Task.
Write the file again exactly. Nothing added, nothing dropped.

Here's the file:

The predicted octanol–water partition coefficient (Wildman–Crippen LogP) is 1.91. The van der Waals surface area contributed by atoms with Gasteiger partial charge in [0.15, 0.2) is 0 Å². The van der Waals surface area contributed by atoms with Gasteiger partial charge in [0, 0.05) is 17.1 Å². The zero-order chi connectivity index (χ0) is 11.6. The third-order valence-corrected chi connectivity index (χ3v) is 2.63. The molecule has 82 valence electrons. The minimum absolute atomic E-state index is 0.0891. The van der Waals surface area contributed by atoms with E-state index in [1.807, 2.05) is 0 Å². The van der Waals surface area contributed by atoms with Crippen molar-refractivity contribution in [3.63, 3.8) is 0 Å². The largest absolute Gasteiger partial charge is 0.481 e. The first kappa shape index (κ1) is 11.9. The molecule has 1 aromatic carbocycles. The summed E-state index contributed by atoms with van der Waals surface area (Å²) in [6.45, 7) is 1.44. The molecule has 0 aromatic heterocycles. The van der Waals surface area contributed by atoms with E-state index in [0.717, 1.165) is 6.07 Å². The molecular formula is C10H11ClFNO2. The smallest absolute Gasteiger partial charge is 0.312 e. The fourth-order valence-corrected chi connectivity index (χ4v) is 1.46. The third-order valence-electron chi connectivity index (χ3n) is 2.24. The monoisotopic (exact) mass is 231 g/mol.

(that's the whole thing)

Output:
The predicted octanol–water partition coefficient (Wildman–Crippen LogP) is 1.91. The van der Waals surface area contributed by atoms with Gasteiger partial charge in [0.15, 0.2) is 0 Å². The van der Waals surface area contributed by atoms with Gasteiger partial charge in [0, 0.05) is 17.1 Å². The zero-order chi connectivity index (χ0) is 11.6. The third-order valence-corrected chi connectivity index (χ3v) is 2.63. The molecule has 82 valence electrons. The minimum absolute atomic E-state index is 0.0891. The van der Waals surface area contributed by atoms with E-state index in [1.807, 2.05) is 0 Å². The van der Waals surface area contributed by atoms with Crippen molar-refractivity contribution in [3.63, 3.8) is 0 Å². The largest absolute Gasteiger partial charge is 0.481 e. The first kappa shape index (κ1) is 11.9. The molecule has 1 aromatic carbocycles. The summed E-state index contributed by atoms with van der Waals surface area (Å²) in [6.45, 7) is 1.44. The molecule has 0 aromatic heterocycles. The van der Waals surface area contributed by atoms with E-state index in [0.717, 1.165) is 6.07 Å². The molecular formula is C10H11ClFNO2. The smallest absolute Gasteiger partial charge is 0.312 e. The fourth-order valence-corrected chi connectivity index (χ4v) is 1.46. The third-order valence-electron chi connectivity index (χ3n) is 2.24. The monoisotopic (exact) mass is 231 g/mol.